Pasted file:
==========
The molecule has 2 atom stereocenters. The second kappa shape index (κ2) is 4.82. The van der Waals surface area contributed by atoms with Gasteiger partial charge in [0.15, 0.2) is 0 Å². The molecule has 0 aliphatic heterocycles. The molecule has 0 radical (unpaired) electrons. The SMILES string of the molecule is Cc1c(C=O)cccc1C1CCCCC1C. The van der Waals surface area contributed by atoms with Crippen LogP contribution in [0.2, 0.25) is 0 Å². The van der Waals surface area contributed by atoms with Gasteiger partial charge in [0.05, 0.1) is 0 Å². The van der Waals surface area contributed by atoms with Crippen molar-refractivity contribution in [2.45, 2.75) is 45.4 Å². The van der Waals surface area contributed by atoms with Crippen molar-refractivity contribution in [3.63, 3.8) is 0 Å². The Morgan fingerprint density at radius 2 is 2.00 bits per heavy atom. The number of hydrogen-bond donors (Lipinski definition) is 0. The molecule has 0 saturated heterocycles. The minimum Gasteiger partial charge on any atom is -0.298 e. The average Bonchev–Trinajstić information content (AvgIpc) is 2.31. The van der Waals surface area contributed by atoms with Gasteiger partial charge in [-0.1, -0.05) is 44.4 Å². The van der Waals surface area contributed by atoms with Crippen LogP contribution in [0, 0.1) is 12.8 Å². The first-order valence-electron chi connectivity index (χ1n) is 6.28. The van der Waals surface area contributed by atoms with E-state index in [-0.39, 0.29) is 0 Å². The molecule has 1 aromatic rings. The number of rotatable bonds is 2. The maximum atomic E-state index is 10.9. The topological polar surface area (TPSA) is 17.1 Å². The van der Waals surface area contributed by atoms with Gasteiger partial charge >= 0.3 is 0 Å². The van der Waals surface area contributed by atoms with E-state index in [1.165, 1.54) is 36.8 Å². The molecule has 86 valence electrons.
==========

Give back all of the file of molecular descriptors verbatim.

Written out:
The molecule has 2 atom stereocenters. The second kappa shape index (κ2) is 4.82. The van der Waals surface area contributed by atoms with Gasteiger partial charge in [0.15, 0.2) is 0 Å². The molecule has 0 aliphatic heterocycles. The molecule has 0 radical (unpaired) electrons. The SMILES string of the molecule is Cc1c(C=O)cccc1C1CCCCC1C. The van der Waals surface area contributed by atoms with Crippen LogP contribution in [0.2, 0.25) is 0 Å². The van der Waals surface area contributed by atoms with Gasteiger partial charge in [0.05, 0.1) is 0 Å². The van der Waals surface area contributed by atoms with Crippen molar-refractivity contribution in [2.45, 2.75) is 45.4 Å². The van der Waals surface area contributed by atoms with Crippen molar-refractivity contribution in [3.63, 3.8) is 0 Å². The Morgan fingerprint density at radius 2 is 2.00 bits per heavy atom. The number of hydrogen-bond donors (Lipinski definition) is 0. The molecule has 0 saturated heterocycles. The minimum Gasteiger partial charge on any atom is -0.298 e. The average Bonchev–Trinajstić information content (AvgIpc) is 2.31. The van der Waals surface area contributed by atoms with Gasteiger partial charge in [-0.1, -0.05) is 44.4 Å². The van der Waals surface area contributed by atoms with Crippen LogP contribution in [0, 0.1) is 12.8 Å². The first-order valence-electron chi connectivity index (χ1n) is 6.28. The van der Waals surface area contributed by atoms with E-state index in [-0.39, 0.29) is 0 Å². The molecule has 1 aromatic rings. The number of rotatable bonds is 2. The maximum atomic E-state index is 10.9. The topological polar surface area (TPSA) is 17.1 Å². The van der Waals surface area contributed by atoms with Gasteiger partial charge >= 0.3 is 0 Å². The van der Waals surface area contributed by atoms with E-state index in [1.165, 1.54) is 36.8 Å². The molecule has 86 valence electrons.